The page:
Tag Archives: i love lucy

Summer Under the Stars Blogathon: LUCILLE BALL

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On August 1, TCM began its annual summer tradition of Summer Under the Stars, a full month of specialized programming that honors one classic film star per day. Yesterday was devoted to the films of Edward G. Robinson, and the rest of the month will see days dedicated to such stars as Esther Williams, Ruby Keeler, Karl Malden, and Cyd Charisse. TCM fans look forward to Summer Under the Stars all year, and the announcement of the lineup is always a popular topic of discussion in the online classic film world.

Today we are watching movies starring a very familiar face–but those more versed in television may be surprised to see it on TCM. Before Lucy Ricardo, before the founding of Desilu and the immortal show that cemented Lucille Ball in our collective conscience, she was a rising star at RKO and later MGM, starring with all the big names of both studios and creating a reputation for herself as the “Queen of the B’s.”

Some of the highlights of today’s programming are windows into Lucille Ball’s career as few people know it–that of a talented dramatic actress whose foray into comedy was simply one of the many roads her career could have taken. Ball herself once said “I’m not funny. My writers were funny. My direction was funny. I am not funny. What I am is brave.” Her comedy was a manifestation of a woman driven not toward being funny, but toward perfection and success. Movies like The Big Street and The Dark Corner give us a glimpse into what Ball’s career could have been like had she chosen drama rather than comedy.

In The Big Street, Ball plays a singer who becomes disabled after being pushed down a flight of stairs by her jealous lover, and takes refuge with Pinks (played by Henry Fonda). After a series of circumstances that include being rejected by a former lover for being in a wheelchair, she lashes out at Pinks in a scene that merits Ball an Oscar for her raw, nuanced performance. Unfortunately, the clip does not exist online.

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The Dark Corner features Lucille Ball in a film noir, one that is so steeped in the noir trope that it almost seems a parody of itself. Ball is the femme fatale, the beautiful secretary who unwittingly becomes involved in an intricate murder plot. Starring with Mark Stevens and Clifton Webb in a delightful thriller, this is Lucy as you’ve never seen her. She is a convincing and attractive femme fatale, possessing an energy that holds your eyes on her whenever she is onscreen. I first saw this movie at Noir City this past year, and it was a wonderful experience to see it on the big screen for the first time with hundreds of other fans.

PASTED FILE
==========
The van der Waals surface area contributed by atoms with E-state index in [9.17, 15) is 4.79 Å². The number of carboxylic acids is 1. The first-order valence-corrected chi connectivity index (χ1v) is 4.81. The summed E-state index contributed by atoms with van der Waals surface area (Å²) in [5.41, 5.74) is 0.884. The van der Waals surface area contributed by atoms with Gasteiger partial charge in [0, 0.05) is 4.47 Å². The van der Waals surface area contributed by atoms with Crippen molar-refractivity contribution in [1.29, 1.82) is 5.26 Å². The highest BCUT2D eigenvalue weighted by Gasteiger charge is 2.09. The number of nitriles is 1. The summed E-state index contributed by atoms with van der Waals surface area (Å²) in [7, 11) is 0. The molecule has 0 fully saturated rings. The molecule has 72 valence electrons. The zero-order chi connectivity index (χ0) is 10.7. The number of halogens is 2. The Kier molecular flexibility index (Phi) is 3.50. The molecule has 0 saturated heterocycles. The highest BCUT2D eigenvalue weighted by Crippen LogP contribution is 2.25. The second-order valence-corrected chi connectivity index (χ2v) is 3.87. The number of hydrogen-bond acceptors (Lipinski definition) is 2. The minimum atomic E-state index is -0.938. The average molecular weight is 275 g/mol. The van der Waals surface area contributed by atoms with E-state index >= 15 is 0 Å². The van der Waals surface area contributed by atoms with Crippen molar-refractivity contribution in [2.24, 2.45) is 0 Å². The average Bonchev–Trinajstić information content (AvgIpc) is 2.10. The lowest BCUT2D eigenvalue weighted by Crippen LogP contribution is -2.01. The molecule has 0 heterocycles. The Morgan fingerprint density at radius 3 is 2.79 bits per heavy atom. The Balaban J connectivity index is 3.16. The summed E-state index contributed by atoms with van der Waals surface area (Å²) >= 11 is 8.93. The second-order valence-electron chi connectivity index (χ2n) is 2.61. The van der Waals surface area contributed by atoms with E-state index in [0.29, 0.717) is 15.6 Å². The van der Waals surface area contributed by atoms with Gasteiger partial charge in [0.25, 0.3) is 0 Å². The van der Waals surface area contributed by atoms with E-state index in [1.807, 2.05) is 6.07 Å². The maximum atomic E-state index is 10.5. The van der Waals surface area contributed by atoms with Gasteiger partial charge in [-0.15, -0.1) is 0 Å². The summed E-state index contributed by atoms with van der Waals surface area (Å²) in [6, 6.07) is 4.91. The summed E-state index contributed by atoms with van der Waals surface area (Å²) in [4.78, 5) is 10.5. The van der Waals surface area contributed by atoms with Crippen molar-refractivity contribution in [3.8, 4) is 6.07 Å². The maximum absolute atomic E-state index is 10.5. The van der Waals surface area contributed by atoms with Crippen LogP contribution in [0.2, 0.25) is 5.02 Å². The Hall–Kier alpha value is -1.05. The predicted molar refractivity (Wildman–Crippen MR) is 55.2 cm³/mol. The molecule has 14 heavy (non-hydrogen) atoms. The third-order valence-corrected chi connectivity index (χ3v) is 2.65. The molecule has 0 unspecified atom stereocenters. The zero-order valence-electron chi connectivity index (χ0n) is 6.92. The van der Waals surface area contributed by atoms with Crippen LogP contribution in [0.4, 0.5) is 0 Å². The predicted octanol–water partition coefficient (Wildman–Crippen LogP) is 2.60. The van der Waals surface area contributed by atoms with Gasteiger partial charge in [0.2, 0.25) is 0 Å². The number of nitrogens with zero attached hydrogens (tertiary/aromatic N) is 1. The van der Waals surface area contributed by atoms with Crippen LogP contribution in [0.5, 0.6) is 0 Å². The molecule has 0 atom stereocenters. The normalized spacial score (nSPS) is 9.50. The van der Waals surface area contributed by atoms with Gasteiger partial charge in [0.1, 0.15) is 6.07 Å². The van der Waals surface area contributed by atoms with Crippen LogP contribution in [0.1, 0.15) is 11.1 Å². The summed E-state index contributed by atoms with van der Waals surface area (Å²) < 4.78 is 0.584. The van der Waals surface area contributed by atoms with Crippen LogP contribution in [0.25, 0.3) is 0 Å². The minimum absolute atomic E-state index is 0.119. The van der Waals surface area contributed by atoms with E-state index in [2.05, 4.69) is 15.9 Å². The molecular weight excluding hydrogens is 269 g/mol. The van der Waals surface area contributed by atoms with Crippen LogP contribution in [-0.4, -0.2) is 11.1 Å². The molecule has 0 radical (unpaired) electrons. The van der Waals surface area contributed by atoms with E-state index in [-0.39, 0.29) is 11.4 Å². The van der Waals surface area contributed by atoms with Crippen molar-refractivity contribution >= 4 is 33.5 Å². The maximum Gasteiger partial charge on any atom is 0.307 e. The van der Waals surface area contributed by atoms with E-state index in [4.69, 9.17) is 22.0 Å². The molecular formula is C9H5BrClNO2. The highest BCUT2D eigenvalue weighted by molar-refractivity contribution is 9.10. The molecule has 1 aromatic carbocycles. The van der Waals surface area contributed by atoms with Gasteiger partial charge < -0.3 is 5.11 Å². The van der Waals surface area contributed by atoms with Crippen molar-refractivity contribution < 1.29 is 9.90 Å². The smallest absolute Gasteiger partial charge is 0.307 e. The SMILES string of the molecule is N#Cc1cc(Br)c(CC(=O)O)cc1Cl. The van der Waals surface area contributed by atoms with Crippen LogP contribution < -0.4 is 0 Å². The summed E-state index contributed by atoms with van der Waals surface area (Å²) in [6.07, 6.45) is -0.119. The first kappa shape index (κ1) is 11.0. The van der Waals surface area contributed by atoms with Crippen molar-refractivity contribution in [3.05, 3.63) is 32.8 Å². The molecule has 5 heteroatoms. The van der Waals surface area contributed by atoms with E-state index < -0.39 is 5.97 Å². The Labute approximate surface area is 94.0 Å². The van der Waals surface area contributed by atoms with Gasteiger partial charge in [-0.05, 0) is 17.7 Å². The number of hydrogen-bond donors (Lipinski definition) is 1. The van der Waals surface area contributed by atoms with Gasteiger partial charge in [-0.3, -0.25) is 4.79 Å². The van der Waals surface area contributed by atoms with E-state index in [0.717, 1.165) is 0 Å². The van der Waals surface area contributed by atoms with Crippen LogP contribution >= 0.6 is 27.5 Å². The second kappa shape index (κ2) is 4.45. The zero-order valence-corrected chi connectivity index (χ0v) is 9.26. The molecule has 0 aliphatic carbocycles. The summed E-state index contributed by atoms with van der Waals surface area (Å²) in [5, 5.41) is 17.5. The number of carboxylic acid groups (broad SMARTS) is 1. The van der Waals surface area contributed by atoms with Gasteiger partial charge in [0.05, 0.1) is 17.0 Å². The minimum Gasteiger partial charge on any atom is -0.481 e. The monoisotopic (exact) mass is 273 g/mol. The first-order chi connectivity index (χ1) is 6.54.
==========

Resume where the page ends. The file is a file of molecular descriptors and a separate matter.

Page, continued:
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Other programming choices today like Best Foot Forward and The Long, Long Trailer show Lucille Ball in roles familiar to the I Love Lucy-loving public–involving raucous comedy and situational humor. But even here, the carefree nature of Ball’s comedy that has become her trademark is carefully planned and calculated to appear so.

The Long, Long Trailer, co-starring none other than Desi Arnaz, was filmed and released during the fourth season of I Love Lucy, and the influence of the show’s characters is clear in Lucy and Desi’s portrayals of their characters in this movie (in a less-than-subtle move, Desi’s character is even named “Nicky”). Talking with a friend of mine about this The Long, Long Trailer the other day, we came to the conclusion that The Long, Long Trailer is really just one big, extended episode of I Love Lucy, with similar characterizations and even similar gags used in each.

I was slightly surprised to see that TCM hadn’t programmed Dance, Girl, Dance this year for Lucille Ball day. It is one of my favorite roles of hers, and a marvelous example of how filmmakers circumvented the code to make the movies they wanted to make. Ball’s character of Bubbles in Dance, Girl, Dance is clearly a “kept woman,” in view of the massive amounts of furs, jewels, and fancy clothes that accompany her wherever she goes. And it features Lucy doing the hula, just about the most seductive dance that could ever have made it past the censors. It also sums up how Lucille Ball, despite her legacy as a comedic genius, was a woman whose genuine talent in many arenas and drive for success defied categorization.